Real Estate

Brooklyn Tower Foreclosure Averted as Stern, Silverstein Enter Settlement Talks

Brooklyn Tower auction postponed amid settlement talks over $240M loan default with Silverstein Properties.

By Tal Alexander

6/10, 17:19 EDT
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Key Takeaway

  • Michael Stern's JDS Development avoided foreclosure on Brooklyn Tower as settlement talks with lender Silverstein Properties commenced.
  • Stern defaulted on a $240 million mezzanine loan, prompting Silverstein to initiate a UCC foreclosure auction, which was called off last minute.
  • The 1,067-foot Brooklyn Tower includes 130,000 sq. ft. of retail space and 560 residential units; its future ownership remains uncertain.

Brooklyn Tower Auction Postponed

Judgment day for Michael Stern’s Brooklyn Tower was averted at the last moment as the scheduled auction for 9 DeKalb Avenue was called off. The auction, set for Monday morning, was halted due to ongoing settlement talks between Stern’s JDS Development and lender Silverstein Properties. This development is the latest twist in the ongoing saga surrounding the Downtown Brooklyn property, which has faced numerous challenges since its inception.

The Complex History of Brooklyn Tower

Stern’s JDS and Joseph Chetrit’s Chetrit Group initially purchased the lot in 2014, followed by the acquisition of the Dime Savings Bank building for $90 million in 2015. Stern later bought out Chetrit’s stake for $60 million in 2018, taking full control of the project. The 1,067-foot tower, which includes 130,000 square feet of retail space, 417 rental units, and 143 residential condominiums, was projected for completion in 2022. However, financial difficulties arose when Stern defaulted on a $240 million mezzanine loan in March, leading Silverstein to initiate a UCC foreclosure.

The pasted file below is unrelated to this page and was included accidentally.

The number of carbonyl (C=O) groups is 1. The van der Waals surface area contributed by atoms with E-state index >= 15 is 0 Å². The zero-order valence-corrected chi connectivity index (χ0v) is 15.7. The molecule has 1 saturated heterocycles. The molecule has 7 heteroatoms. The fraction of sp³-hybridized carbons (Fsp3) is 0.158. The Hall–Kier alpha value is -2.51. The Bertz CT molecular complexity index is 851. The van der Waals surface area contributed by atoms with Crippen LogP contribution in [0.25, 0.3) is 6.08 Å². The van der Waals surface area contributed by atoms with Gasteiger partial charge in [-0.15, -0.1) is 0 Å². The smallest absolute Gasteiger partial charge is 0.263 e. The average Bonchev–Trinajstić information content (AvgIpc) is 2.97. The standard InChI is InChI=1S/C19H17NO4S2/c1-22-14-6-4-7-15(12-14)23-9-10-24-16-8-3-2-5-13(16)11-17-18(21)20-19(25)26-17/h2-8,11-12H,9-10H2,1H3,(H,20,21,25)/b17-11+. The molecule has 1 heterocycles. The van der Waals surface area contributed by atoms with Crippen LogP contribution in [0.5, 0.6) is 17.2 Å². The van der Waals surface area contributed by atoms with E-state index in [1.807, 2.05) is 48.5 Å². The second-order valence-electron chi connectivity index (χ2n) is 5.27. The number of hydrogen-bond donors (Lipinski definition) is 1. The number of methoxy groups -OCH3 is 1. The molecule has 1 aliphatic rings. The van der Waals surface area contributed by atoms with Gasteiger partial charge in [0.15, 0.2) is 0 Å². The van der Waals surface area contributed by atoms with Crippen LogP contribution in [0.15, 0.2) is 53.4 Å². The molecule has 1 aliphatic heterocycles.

Broader Implications in Real Estate

The postponement of the Brooklyn Tower auction is emblematic of broader trends in the real estate market, where financial distress and foreclosures are becoming increasingly common. Similar scenarios are unfolding across the industry, as seen with Aby Rosen’s RFR Holding and Charles Cohen’s Cohen Brothers Realty. Both firms are grappling with significant financial challenges, including defaults on substantial loans and impending foreclosures. These cases highlight the precarious nature of high-stakes real estate investments, particularly in a volatile economic environment.

Market Dynamics and Developer Strategies

The ongoing struggles of developers like Stern, Rosen, and Cohen underscore the complexities of navigating the real estate market. Rising interest rates, financial mismanagement, and market fluctuations have contributed to a wave of defaults and foreclosures. For instance, RFR Holding has faced multiple defaults, including a $224 million mortgage on 522 Fifth Avenue and an $80 million mortgage on a Gowanus development site. Similarly, Cohen Brothers Realty managed to temporarily halt a $534 million foreclosure by Fortress Investment Group, but the long-term outcome remains uncertain.